Columbia artist Susan Lenz creating ornaments for national display

Susan LenzColumbia fiber artist Susan Lenz has been selected to create South Carolina’s ornaments for the 2015 America Celebrates: Ornaments from Across the USA display at President’s Park (White House) in Washington, D.C. Lenz joins artists from each U.S. state, territory, and the District of Columbia in designing ornaments inspired by America’s national parks and their programs, paying tribute to the upcoming National Park Service Centennial in 2016. Lenz created double-sided ornaments using image transfers of South Carolina’s flora and fauna, historic monuments, recreational areas, and her favorite boardwalks at Congaree National Park. Each ornament is machine-quilted. The back of each ornament (pictured below) features the outline of the state along with the flag’s palmetto tree and crescent moon. Images include a box turtle, a summer tanager, the Carolina wren, several unique insects, and a spotted orb weaver spider. Susan Lenz, National Ornament, reversed The ornament display honors the holiday season and celebrates the National Christmas Tree Lighting, a national event presented by the National Park Foundation and the National Park Service. Lenz plans to attend the 93rd annual National Christmas Tree Lighting, taking place Thursday, December 3, 2015, at 5 p.m. “I am excited to be part of the America Celebrates display for many reasons,” says Lenz. “I’m passionate about conservation and environmental issues. I’ve been an artist-in-residence at Hot Springs National Park and have visited several other national parks. I have very fond memories of kayaking at Congaree National Park and simply adore walking the raised boardwalks there.” “Art can be an incredible way for people to connect with national parks, and we’re thrilled to carry on the time-honored tradition of debuting ornaments from all over the country,” said Will Shafroth, president and CEO of the National Park Foundation. “We’re honored to have Susan Lenz represent South Carolina in this year’s America Celebrates display.” As one of America’s oldest holiday traditions, the National Christmas Tree Lighting began on Christmas Eve in 1923, when President Calvin Coolidge lit a Christmas tree in front of 3,000 spectators on the Ellipse in President’s Park. Since 1923, each succeeding president has carried on the tradition. In addition to the America Celebrates display, President’s Park hosts a variety of family-oriented holiday attractions, including nightly holiday performances, and model train display. For more information, visit www.thenationaltree.org and follow the National Christmas Tree on Twitter at @TheNationalTree. Join the conversation online using the hashtag #NCTL2015. Image above: Ornament examples About the National Park Service More than 20,000 National Park Service employees care for America’s 408 national parks and work with communities across the nation to help preserve local history and create close-to-home recreational opportunities. The National Park Service has cared for the White House and its grounds since 1933. President’s Park, which includes the Ellipse and Lafayette Park, was officially included in the national park system in 1961. Visit us at www.nps.gov. About the National Park Foundation The National Park Foundation is the official charity of America’s national parks and nonprofit partner to the National Park Service.  Chartered by Congress in 1967, the National Park Foundation raises private funds to help PROTECT more than 84 million acres of national parks through critical conservation and preservation efforts, CONNECT all Americans with their incomparable natural landscapes, vibrant culture and rich history, and INSPIRE the next generation of park stewards.  Find out more and become a part of the national park community at www.nationalparks.org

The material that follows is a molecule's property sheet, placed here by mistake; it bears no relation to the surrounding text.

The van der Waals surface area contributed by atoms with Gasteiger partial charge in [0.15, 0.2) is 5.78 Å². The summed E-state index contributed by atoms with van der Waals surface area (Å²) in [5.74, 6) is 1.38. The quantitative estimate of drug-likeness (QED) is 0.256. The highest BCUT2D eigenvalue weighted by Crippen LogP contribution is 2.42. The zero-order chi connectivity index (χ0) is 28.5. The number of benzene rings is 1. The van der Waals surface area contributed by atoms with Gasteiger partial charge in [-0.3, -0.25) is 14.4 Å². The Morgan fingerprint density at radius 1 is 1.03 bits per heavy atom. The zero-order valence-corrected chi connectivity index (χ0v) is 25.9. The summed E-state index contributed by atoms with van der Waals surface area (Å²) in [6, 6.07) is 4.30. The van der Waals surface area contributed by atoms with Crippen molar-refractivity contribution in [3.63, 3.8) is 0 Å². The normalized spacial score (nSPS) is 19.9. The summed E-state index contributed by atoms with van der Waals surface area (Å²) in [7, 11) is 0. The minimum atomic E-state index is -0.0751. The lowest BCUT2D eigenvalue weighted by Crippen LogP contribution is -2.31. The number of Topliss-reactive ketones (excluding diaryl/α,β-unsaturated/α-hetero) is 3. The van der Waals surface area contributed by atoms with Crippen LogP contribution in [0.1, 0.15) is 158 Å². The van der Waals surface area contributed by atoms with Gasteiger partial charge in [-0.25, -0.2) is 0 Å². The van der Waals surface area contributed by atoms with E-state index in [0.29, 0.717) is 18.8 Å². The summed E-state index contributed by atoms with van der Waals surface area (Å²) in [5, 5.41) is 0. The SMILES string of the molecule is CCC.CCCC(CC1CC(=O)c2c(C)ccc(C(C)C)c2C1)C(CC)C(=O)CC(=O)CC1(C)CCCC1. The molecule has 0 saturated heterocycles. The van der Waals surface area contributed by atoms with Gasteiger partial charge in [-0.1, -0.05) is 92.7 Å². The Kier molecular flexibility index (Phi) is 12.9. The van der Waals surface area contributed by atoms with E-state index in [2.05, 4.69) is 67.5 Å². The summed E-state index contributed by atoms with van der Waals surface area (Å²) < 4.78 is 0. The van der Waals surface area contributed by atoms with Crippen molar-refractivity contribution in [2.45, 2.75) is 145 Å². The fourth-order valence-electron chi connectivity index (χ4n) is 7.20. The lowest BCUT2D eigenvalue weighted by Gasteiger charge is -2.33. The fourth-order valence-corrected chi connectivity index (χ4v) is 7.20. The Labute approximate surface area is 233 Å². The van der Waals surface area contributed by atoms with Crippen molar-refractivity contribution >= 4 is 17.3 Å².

Columbia Museum of Art & Congaree National Park receive “America’s Best Idea” grant